What, its banter to keep making the same argument, even when you’ve been conclusively proven wrong. Funny definition of banter. Your posts are full of so many holes and flaws in your logic.
The incident between Nasr and Susie Wolff happened nearly a month ago, and yet you think it happened this weekend…?
I also don’t know why you’re fixating on Susie Wolff. Both her and Lynn are test drivers, which is not the same as a reserve driver. Williams do not have a designated reserve driver this season. They will have to cross that bridge if they come to it, maybe bring in someone like Pascal Wehrlein if Bottas doesn’t make it. And anyway Susie Wolff is not good enough for F1, everyone knows her being given time in the car is a publicity stunt more than anything else. Just look at her results in DTM, she was absolutely nowhere. I’m not even sure the FIA would grant her a superlicence.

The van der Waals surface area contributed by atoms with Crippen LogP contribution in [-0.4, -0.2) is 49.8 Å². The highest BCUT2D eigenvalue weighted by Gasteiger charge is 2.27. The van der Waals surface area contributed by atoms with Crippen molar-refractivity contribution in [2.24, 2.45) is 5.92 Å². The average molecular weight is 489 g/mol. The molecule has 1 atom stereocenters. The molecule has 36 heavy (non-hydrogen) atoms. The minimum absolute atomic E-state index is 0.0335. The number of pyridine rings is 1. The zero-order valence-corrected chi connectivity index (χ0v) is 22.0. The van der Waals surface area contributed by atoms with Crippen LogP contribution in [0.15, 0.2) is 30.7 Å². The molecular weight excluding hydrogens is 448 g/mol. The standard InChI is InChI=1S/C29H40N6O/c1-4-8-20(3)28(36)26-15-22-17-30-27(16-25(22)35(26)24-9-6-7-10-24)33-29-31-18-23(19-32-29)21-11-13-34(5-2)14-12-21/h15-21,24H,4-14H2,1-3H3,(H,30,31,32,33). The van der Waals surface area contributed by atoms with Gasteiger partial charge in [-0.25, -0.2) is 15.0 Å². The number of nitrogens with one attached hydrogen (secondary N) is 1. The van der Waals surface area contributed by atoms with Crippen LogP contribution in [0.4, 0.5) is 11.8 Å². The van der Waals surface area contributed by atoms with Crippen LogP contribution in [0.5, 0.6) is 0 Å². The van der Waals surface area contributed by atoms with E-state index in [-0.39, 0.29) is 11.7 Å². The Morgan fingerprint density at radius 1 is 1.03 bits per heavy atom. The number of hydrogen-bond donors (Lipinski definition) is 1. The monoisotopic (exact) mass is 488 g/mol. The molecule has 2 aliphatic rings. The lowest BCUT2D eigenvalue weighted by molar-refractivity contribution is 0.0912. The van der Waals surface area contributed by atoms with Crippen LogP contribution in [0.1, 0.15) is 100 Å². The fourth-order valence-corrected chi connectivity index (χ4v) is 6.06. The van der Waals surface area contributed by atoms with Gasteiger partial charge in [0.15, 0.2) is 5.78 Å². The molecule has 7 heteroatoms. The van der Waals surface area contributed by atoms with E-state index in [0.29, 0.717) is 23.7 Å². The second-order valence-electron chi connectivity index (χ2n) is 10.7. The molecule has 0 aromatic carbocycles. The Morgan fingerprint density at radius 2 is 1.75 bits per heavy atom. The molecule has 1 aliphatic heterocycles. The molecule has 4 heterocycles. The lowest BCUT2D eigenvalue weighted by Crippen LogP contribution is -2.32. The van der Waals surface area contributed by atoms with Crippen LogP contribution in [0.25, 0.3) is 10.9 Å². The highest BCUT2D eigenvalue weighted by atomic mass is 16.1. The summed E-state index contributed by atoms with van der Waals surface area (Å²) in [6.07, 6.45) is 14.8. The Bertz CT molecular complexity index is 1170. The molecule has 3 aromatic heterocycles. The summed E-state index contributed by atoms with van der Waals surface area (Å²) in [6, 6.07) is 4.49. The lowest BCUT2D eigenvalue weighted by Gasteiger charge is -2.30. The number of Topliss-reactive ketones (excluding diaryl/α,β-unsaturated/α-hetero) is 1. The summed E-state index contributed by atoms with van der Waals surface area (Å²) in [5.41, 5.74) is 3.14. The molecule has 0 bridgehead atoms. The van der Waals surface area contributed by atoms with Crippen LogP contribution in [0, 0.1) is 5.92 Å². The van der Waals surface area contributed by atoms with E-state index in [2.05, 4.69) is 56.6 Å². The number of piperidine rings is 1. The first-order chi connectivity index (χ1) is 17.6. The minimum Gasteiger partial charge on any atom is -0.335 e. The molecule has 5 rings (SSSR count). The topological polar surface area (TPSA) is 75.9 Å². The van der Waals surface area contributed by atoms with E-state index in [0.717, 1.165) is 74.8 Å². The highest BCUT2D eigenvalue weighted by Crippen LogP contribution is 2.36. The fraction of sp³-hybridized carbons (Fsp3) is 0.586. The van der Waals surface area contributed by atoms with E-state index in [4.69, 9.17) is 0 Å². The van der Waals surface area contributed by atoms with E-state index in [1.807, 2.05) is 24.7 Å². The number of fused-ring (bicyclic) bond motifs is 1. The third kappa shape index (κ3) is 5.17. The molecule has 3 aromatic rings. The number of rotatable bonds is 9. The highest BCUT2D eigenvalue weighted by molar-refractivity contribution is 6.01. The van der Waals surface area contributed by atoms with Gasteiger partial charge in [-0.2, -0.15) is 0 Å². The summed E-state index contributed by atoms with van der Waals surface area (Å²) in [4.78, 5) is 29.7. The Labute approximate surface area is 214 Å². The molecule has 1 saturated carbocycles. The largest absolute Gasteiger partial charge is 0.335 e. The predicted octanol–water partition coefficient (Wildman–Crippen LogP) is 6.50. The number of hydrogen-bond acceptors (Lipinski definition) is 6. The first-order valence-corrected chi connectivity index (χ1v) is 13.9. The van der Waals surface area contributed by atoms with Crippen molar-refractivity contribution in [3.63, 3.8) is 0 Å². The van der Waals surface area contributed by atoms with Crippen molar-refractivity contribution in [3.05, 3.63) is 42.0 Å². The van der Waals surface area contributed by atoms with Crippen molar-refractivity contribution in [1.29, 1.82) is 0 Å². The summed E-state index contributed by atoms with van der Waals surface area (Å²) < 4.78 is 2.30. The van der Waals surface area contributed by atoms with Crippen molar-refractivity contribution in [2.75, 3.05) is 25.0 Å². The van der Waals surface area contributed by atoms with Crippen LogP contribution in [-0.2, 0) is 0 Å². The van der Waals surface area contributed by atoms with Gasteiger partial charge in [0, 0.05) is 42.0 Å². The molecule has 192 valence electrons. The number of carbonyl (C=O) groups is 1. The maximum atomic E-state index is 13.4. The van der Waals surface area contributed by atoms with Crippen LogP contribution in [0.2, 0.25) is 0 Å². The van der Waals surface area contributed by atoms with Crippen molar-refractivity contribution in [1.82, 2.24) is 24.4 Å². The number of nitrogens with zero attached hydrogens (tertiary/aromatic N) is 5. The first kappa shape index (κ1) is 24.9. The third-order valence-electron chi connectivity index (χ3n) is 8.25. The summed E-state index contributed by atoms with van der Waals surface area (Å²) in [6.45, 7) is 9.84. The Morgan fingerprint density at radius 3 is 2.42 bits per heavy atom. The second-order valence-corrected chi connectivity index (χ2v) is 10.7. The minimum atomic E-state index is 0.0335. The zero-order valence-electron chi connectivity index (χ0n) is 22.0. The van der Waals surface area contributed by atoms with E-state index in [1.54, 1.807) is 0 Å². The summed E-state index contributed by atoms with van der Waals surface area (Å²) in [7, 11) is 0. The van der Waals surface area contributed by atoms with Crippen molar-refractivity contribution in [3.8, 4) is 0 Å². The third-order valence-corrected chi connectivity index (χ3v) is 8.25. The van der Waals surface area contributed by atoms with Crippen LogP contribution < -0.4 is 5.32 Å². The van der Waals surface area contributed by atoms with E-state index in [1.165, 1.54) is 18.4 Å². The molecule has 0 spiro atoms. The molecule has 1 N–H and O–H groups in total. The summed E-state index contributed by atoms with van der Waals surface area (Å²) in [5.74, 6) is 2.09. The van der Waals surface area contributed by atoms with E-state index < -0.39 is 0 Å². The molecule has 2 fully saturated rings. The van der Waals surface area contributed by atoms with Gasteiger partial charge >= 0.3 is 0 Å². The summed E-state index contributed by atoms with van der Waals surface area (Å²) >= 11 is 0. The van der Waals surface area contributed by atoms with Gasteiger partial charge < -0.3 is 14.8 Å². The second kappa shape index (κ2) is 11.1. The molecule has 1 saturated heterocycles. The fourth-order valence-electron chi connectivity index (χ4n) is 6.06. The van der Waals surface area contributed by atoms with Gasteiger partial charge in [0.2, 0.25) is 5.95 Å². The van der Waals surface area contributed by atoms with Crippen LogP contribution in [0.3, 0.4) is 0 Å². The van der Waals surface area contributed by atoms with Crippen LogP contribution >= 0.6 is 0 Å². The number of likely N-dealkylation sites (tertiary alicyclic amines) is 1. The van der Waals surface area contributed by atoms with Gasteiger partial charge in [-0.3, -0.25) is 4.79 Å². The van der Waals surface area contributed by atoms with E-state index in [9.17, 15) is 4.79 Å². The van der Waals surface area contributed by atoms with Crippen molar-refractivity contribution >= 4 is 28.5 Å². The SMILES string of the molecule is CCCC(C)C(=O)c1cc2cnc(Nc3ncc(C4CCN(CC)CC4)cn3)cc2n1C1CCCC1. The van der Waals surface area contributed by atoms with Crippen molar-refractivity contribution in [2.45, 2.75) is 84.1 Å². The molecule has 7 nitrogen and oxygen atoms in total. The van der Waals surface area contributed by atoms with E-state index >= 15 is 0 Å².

You then mention Jean-Eric Vergne but don’t seem to realise that Ferrari signed him as a test driver way back in December, so he is very unlikely to drive for Williams. Van der Garde? Have you been paying attention this weekend? He has his own problems to sort out with Sauber.